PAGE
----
Em and the Big Hoom: A Novel, by Jerry Pinto, (Penguin Books), 224 pages
Jerry Pinto’s Em and the Big Hoom, is utterly original, both striking and unnerving, unlike anything I’ve read before. While it’s set in India, this novel transcends location. Em and the Big Hoom are the mother and father of the novel’s narrator, a young man of uncertain age. This novel offers the narrator’s attempt to make sense of his parents’ lives, particularly of their life together. Em is bipolar, a sparkling, unconventional wit between episodes, but prone to frantic, often obscene highs and debilitating (and that word is rather an understatement) lows. The Big Hoom seems rather a conventional man, but one who has lived for years with this whirlwind at the center of his life, balancing work with the demands of her care.
I said above that I found this novel unnerving, and that’s the characteristic that has most stuck with me. With few social boundaries and a penchant for writing—and for hoarding these writings: journals, letters, ephemera of all sorts—Em is an open book. That is, if one can call “open” a book that jumps wildly in mood and tone, following a series of disorienting segues from one topic to the next. The story as narrated seems like a randomly shuffled series of photographs: vivid, featuring the same cast of characters, but in no clear sequence. She moves suddenly into highly sexualized conversations with her children, asks them to kill her, has a knack for finding just the line or look that will being the sharpest response—but she’s always willing to make tea, to keep company, to try to connect.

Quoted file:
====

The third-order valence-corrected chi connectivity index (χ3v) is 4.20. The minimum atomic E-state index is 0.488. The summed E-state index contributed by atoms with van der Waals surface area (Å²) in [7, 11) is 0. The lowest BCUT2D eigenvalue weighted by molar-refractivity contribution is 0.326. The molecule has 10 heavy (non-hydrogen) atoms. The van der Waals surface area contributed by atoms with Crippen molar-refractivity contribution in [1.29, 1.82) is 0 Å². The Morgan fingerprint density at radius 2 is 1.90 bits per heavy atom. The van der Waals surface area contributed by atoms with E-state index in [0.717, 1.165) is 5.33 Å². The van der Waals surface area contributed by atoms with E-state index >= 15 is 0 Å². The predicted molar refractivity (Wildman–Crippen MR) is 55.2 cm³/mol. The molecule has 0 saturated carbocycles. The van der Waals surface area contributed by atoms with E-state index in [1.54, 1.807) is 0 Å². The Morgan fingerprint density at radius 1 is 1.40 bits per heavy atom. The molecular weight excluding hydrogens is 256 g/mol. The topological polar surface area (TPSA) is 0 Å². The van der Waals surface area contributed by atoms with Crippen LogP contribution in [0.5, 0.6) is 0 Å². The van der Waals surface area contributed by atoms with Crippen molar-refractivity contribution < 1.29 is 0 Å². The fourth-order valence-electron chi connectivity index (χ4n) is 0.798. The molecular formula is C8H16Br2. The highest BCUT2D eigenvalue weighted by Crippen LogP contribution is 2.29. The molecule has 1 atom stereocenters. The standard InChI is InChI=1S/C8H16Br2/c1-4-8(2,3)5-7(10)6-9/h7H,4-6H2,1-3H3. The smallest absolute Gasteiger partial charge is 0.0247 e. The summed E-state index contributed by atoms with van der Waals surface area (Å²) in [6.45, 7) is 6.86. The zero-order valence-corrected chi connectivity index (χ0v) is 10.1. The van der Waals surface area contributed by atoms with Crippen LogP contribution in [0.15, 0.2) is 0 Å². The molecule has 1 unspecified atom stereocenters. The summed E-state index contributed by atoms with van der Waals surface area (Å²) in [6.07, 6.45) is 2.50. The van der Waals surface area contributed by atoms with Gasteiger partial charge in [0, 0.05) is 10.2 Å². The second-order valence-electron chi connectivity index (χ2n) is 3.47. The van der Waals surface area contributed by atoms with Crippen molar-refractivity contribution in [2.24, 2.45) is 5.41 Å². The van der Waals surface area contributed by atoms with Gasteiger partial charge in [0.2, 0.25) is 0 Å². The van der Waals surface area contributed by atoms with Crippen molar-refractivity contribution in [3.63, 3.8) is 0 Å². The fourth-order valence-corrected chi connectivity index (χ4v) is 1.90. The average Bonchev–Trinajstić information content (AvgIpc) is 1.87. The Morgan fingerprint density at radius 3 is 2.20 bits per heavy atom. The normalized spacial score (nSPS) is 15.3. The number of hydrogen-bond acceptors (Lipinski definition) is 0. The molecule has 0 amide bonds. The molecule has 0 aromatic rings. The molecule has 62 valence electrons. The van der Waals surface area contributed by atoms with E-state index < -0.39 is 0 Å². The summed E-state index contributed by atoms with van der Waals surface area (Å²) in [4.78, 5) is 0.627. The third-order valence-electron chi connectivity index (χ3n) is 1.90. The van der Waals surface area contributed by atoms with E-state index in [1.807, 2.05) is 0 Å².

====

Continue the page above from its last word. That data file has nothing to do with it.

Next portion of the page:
My heart ached for the narrator, perpetually trying to make sense of an adult world that is, in many ways, senseless. What is always present, though, is family loyalty. Alongside anger, inconvenience, dread, and fear lives love, prickly love, but love nonetheless (which might sound maudlin, but there is nothing whatsoever maudlin about this novel and its characters).
This is a book to read when you aren’t looking for narrative so much as time spent within the minds of others. It will have you viewing the world through multiple lenses. Like the narrator you will have to rethink conversations and place moments in juxtaposition with one another. Even with this effort, you, like he, will be left with a frustratingly incomplete picture. However that incomplete picture is compelling, drawing the reading into its whirl of brilliance and darkness. Read this novel when you want questions, not answers, when you prefer confusion to tidy half-truths. You’ll be richly rewarded.
You’ll be able to find Em and the Big Hoom in bookstores beginning June 24.
While I received a free electronic ARC of this book for review purposes, I don’t believe that has in any way influenced my response to it.